The use in the University of radioactive materials and apparatus producing ionising radiation is governed by the Ionising Radiations Regulations 1999. The acquisition and disposal of radioactive materials is regulated by the Radioactive Substances Act 1993, which is enforced by the Environment Agency. The Director of Health and Safety exercises general supervision in these matters.
The University's arrangements for managing work with sources of ionising radiation are described in Safe Working with Radiation , which is published on the Safety Office web-site.
The Safety Office must be pre-notified of any intention to commence work with radiation sources for the first time or of subsequent significant changes, for example at a new location, or with new or additional sources, or for a new application using existing sources. This to enable the Safety Office to ensure that the work can be carried out in accordance with the legal requirements. Particular attention must be paid to certain types of analytical equipment which, although not involving deliberate work with radioactive material, might contain a radioactive source as part of the detection system, for example electron capture devices found on some gas chromatograms, or calibration sources for liquid scintillation counters.
Each School working with radiation sources must:
Every individual working with ionising radiations or radioactive substances has a duty to protect both themselves and others from any hazard arising from his work. They must inform themselves of the correct safe working procedures as outlined in the Radiation Safety Rules (personal issue as part of the worker registration process) and in the Area Local Rules.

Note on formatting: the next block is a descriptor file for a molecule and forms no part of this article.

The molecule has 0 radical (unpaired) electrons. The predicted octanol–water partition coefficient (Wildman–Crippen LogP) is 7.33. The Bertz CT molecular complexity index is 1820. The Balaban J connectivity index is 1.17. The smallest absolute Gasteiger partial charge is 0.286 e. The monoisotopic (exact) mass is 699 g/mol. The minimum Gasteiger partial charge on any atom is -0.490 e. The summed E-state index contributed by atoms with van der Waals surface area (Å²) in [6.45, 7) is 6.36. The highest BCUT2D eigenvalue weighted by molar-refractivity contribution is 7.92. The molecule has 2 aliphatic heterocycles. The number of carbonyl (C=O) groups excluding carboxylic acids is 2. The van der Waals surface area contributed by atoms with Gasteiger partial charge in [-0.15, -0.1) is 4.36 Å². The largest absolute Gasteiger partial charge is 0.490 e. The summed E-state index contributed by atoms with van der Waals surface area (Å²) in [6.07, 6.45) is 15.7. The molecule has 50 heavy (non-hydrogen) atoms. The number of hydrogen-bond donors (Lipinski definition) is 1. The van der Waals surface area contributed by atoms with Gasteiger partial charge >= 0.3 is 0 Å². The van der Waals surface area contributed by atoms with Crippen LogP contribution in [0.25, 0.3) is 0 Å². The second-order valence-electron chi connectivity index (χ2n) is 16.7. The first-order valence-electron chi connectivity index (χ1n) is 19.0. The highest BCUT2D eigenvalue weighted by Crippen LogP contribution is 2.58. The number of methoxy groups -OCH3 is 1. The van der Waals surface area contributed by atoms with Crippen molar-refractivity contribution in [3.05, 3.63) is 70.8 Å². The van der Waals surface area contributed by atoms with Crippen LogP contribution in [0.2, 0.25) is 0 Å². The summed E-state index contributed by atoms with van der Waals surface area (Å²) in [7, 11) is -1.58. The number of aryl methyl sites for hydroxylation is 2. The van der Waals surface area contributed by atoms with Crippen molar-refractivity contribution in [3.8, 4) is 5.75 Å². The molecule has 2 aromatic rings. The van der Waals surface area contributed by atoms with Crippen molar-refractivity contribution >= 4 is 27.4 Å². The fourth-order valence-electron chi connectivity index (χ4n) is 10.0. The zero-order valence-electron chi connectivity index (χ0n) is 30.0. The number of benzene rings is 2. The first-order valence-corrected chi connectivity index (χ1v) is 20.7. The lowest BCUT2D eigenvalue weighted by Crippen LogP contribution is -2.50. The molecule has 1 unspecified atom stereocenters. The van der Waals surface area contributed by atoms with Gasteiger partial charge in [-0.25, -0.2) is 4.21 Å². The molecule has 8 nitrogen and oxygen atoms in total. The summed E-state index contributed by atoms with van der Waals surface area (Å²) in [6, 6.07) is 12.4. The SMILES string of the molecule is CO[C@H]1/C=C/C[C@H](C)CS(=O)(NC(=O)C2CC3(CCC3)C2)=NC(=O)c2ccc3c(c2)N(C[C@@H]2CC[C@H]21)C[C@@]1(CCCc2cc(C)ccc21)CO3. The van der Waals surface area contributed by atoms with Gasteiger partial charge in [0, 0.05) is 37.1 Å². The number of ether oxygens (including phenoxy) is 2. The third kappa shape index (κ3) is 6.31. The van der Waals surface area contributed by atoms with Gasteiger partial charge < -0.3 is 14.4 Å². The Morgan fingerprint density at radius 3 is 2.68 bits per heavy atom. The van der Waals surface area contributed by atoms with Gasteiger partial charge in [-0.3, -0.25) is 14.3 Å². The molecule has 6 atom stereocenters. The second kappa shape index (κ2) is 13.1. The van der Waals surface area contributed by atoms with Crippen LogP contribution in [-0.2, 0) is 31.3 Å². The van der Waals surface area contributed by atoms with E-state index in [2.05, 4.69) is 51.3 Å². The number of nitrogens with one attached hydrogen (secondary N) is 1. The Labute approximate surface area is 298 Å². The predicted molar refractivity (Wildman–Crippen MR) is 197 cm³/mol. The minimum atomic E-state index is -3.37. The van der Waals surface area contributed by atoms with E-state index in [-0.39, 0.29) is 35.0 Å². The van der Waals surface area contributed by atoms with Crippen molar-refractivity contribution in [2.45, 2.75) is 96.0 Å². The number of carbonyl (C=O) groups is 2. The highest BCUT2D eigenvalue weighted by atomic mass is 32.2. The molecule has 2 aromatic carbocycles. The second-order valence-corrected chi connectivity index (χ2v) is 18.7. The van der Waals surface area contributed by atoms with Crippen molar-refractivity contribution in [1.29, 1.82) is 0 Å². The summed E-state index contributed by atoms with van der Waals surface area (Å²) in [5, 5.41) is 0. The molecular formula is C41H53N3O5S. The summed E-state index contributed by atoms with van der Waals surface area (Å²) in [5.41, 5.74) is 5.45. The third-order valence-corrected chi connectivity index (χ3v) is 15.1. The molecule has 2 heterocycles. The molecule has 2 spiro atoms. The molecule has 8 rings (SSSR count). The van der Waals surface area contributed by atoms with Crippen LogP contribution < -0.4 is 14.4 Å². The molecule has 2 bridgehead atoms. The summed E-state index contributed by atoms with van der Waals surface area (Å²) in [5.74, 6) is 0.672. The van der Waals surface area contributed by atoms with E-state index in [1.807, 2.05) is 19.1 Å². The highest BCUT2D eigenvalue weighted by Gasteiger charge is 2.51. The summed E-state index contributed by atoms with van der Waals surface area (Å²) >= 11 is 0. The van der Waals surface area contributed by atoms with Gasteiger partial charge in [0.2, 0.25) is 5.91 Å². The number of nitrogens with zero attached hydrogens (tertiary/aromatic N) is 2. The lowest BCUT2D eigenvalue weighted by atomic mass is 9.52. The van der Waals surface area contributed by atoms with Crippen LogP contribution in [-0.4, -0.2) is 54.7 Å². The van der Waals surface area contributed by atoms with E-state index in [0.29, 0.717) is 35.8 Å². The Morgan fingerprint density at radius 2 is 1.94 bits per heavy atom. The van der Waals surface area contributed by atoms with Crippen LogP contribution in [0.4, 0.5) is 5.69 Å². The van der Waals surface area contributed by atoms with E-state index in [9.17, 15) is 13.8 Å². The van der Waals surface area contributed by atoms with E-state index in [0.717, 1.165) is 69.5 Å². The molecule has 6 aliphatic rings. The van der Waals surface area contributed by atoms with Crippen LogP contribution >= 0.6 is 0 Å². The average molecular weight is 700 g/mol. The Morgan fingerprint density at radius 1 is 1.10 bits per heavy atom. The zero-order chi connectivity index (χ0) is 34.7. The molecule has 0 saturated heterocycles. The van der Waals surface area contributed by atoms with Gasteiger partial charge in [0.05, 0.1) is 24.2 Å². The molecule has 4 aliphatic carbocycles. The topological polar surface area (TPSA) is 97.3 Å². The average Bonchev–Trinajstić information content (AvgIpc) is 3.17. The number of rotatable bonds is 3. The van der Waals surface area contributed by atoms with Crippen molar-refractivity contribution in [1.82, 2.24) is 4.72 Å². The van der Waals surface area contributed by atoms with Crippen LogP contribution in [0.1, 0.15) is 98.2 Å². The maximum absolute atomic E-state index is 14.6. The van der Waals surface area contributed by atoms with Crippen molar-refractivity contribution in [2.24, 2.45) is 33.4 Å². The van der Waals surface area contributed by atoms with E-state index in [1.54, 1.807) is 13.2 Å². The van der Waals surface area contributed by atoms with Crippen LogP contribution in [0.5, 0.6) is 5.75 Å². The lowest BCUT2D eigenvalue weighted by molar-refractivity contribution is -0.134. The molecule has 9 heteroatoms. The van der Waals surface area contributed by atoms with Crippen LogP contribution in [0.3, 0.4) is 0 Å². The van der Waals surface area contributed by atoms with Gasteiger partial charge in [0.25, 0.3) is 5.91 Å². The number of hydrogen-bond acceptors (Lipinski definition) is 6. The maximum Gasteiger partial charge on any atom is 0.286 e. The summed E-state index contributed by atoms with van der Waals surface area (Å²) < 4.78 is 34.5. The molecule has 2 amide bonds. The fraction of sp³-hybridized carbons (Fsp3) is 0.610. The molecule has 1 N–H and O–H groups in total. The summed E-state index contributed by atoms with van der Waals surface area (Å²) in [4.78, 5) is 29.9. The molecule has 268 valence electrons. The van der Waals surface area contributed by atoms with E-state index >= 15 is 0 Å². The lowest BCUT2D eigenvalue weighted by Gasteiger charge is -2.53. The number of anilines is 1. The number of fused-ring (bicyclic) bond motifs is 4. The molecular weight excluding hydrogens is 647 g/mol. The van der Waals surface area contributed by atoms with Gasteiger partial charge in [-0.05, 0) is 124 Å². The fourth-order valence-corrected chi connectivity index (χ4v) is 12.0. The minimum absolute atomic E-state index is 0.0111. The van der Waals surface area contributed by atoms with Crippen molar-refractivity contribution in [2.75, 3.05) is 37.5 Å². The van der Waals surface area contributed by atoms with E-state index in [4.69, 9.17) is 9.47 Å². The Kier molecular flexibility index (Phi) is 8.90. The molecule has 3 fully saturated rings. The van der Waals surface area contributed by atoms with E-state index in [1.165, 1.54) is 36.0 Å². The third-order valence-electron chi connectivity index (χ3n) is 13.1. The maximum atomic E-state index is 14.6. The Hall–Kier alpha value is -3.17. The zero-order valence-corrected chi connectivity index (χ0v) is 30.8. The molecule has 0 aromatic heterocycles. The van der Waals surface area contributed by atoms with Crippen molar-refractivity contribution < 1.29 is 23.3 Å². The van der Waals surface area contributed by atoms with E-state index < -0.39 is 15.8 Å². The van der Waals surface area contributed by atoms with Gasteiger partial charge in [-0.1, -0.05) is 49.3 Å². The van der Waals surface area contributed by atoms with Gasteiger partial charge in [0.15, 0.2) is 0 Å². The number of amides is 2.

Further information may be found in the notes accompanying the radiation training that is held for new radiation workers. A copy of these notes can be found at the Safety Office website .
It is a legal requirement under the Radioactive Substances Act that radioactive materials may be brought into the University, and radioactive waste disposed of, only in accordance with authorisation from the Environment Agency. Hence all orders for radioactive materials must be countersigned by the School Radiation Protection Supervisor. Radiochemical orders, stocks and disposals must be recorded on Isostock at the time that the transaction is made. Regular recorded checks (usually at least monthly) are made of both radiochemical stocks and closed sources. Undergraduates must not attempt to dispose of any radioactive waste.
There are also strict controls on the movement or transport of radioactive materials between different premises. These controls include requirements on the packaging and labelling to be used, documentation to accompany the package and duties on the driver of the vehicle. Radioactive materials cannot be sent through the post or carried on public transport. There are couriers who specialise in this. Advice must be sought from the Safety Office if work of this nature is being considered, e.g. collaborative work with other organisations or between different campuses. Information is also available on the Safety Office website .
Access to laboratories where the Trefoil Radiation symbol is posted on the door is strictly limited to authorised personnel.
Black Trefoil on yellow background.
For Further Advice Contact:Safety Office - tel. 13401/e-mail or the School Radiation Protection Supervisor.
Pharmacy Building - Lower Ground FloorUniversity ParkUniversity of Nottingham
Nottingham, NG7 2RD
Telephone: +44 (0)115 951 3401email: firstname.lastname@example.org
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